This one is the story of the Avatar – no, that's no reference to James Cameron's glow-in-the-dark world of blue cat-people. This one is the savior of a world made up of tribes dedicated to each of the elements. This Avatar is a child of the Air tribe, as are all Avatars, should you need informing on fine points of hierarchy on the world of …element people.

Wait! Before you read on, before you take your seat at the theater, let me impart one revelation that turns the experience of the film on its head: It's a children's film! That's a detail that apparently preview editors find too trivial to impart. It took me a full minute to figure it out, and then … actually I was quite happy with it. Once you've achieved that little mental transition, you might really enjoy the movie. I did, and I can say that Shamalamadingdong has earned a reprieve.

The greatest gift Mr. Shama brings to the world of film is his eye. The film is a gorgeous object to look at and admire. I think that's Mr. Lama's priority. The 'actors' were clearly chosen not for their ability to deliver lines, but for their ability to dance. Sticklers will argue with my use of the term 'dance'. That is martial arts, the sticklers will say. Look, any movement executed primarily for aesthetic purposes is dance to me. And there is some beautiful movement in this film. Mr, Ringer, the star of the show, formerly a preteen nobody Texas blackbelt in Taekwondo, is a real joy to watch.

And watch is what you do; that's your job as audience member here. There is little else for the intellect to engage in, and just so, Mr. Dingdong. I'm happy that you brought in the star of 'Slumdog', and a few other Bollywood celebs. This is one more step in the dialectic between East and West, between the natural and the choreographed. Movement fan that I am, I'm rooting for the Bolly touch.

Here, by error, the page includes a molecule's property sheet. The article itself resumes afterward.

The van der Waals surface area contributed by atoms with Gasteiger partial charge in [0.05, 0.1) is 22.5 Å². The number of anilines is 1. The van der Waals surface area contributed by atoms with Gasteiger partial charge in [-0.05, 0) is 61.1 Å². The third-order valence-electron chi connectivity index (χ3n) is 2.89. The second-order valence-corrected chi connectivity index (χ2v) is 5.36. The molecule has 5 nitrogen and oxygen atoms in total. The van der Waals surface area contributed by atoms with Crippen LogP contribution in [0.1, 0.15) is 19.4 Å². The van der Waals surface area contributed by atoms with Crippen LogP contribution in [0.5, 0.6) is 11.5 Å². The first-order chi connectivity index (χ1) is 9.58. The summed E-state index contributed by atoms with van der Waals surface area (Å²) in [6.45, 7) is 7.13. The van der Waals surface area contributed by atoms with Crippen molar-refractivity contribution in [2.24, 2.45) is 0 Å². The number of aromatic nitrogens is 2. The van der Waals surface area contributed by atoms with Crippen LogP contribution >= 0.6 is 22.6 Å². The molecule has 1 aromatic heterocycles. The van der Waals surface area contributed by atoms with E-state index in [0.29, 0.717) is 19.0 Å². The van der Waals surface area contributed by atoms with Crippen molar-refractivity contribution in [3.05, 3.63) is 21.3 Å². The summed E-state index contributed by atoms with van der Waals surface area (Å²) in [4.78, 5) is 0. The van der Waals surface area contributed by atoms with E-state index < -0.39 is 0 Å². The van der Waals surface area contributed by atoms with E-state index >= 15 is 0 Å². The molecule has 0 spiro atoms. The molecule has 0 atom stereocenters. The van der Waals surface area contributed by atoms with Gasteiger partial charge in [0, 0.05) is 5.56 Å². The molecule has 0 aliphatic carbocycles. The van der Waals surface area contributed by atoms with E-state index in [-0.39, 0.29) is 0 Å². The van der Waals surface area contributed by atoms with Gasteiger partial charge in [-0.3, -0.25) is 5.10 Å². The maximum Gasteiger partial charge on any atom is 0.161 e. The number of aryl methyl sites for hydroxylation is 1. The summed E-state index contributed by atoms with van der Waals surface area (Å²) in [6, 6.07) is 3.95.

Just so, Mr. Miyagi. The art of movement on the screen is a venerable tradition, is it not? And while there is not much singing in the rain imprinted on film anymore, there is plenty of kicking butt. Mr. Miyagi does not believe in kicking butt for its own sake. And, truly, it's worth contemplating: butt-kicking on screen or stage is not really butt-whooping, but movement for aesthetic pleasure. Right?

Then why is the pleasure in the Smith-Pinkett production seem so compromised? These are twelve year-old dancers, not fighters. But the blows are not very playful, and the Chinese villain-kids are frighteningly effective warriors. Are we paying the price here for the ambitions of a pair of high-power parents who can't wait a few years to release their kick-ass little creation on the world? Need we judge by the many pointless stills of mommy and daddy in the credits?

Or is there an aesthetic to scrawny twelve year-olds whacking each other in the head and kissing shy Chinese girls? If there is, I'm not sure whether it's an aesthetic that harmonizes most with comic books – the sort of green room reading appropriate for young Jaden – or with other types of paper-bag magazines.

Perhaps the real issue is with the screen mommy. The premise follows, after all, from mommy's unexplained transfer from Detroit to Beijing. (??) I admit that part of me got stuck right there. Mommy does a better job integrating culturally than her twelve year-old. In fact, she does so well that while little Dre gets mauled in the kung fu ring, she cheers like any proud Little League parent. It's all a little odd.

As Smith and Pinkett send their child into battle, how are we being asked to respond? As you applaud the victory, think about whether you're applauding the battle.